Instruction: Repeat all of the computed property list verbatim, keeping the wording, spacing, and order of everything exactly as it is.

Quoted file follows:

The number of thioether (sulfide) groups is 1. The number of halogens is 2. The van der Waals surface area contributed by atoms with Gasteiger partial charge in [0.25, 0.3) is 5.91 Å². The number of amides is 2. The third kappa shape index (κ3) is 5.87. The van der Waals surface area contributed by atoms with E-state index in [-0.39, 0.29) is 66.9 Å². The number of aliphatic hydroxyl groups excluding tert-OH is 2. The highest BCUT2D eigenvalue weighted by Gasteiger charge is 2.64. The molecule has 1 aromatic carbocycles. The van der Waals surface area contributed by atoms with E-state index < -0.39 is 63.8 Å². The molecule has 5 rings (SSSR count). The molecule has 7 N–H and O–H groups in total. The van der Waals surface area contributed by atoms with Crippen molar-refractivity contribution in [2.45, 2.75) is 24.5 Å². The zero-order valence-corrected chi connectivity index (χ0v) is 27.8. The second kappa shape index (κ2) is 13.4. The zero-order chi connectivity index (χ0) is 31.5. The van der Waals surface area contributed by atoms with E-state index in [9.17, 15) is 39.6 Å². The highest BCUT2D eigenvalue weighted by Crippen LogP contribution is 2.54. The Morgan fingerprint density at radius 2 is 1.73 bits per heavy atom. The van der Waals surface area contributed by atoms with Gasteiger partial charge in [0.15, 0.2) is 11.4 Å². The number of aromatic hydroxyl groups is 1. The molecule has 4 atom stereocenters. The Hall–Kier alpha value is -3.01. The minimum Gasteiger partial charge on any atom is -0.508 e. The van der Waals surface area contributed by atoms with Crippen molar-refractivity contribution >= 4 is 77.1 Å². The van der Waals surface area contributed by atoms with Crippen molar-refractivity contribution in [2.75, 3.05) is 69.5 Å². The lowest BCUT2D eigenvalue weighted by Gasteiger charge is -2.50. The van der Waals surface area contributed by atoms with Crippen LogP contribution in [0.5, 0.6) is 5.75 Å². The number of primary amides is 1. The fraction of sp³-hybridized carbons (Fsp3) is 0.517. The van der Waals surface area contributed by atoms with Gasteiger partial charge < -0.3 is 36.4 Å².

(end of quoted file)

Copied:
The number of thioether (sulfide) groups is 1. The number of halogens is 2. The van der Waals surface area contributed by atoms with Gasteiger partial charge in [0.25, 0.3) is 5.91 Å². The number of amides is 2. The third kappa shape index (κ3) is 5.87. The van der Waals surface area contributed by atoms with E-state index in [-0.39, 0.29) is 66.9 Å². The number of aliphatic hydroxyl groups excluding tert-OH is 2. The highest BCUT2D eigenvalue weighted by Gasteiger charge is 2.64. The molecule has 1 aromatic carbocycles. The van der Waals surface area contributed by atoms with E-state index < -0.39 is 63.8 Å². The molecule has 5 rings (SSSR count). The molecule has 7 N–H and O–H groups in total. The van der Waals surface area contributed by atoms with Crippen molar-refractivity contribution in [2.45, 2.75) is 24.5 Å². The zero-order valence-corrected chi connectivity index (χ0v) is 27.8. The second kappa shape index (κ2) is 13.4. The zero-order chi connectivity index (χ0) is 31.5. The van der Waals surface area contributed by atoms with E-state index in [9.17, 15) is 39.6 Å². The highest BCUT2D eigenvalue weighted by Crippen LogP contribution is 2.54. The Morgan fingerprint density at radius 2 is 1.73 bits per heavy atom. The van der Waals surface area contributed by atoms with Gasteiger partial charge in [0.15, 0.2) is 11.4 Å². The number of aromatic hydroxyl groups is 1. The molecule has 4 atom stereocenters. The Hall–Kier alpha value is -3.01. The minimum Gasteiger partial charge on any atom is -0.508 e. The van der Waals surface area contributed by atoms with Crippen molar-refractivity contribution >= 4 is 77.1 Å². The van der Waals surface area contributed by atoms with Crippen molar-refractivity contribution in [2.75, 3.05) is 69.5 Å². The lowest BCUT2D eigenvalue weighted by Gasteiger charge is -2.50. The van der Waals surface area contributed by atoms with Crippen LogP contribution in [0.5, 0.6) is 5.75 Å². The number of primary amides is 1. The fraction of sp³-hybridized carbons (Fsp3) is 0.517. The van der Waals surface area contributed by atoms with Gasteiger partial charge < -0.3 is 36.4 Å².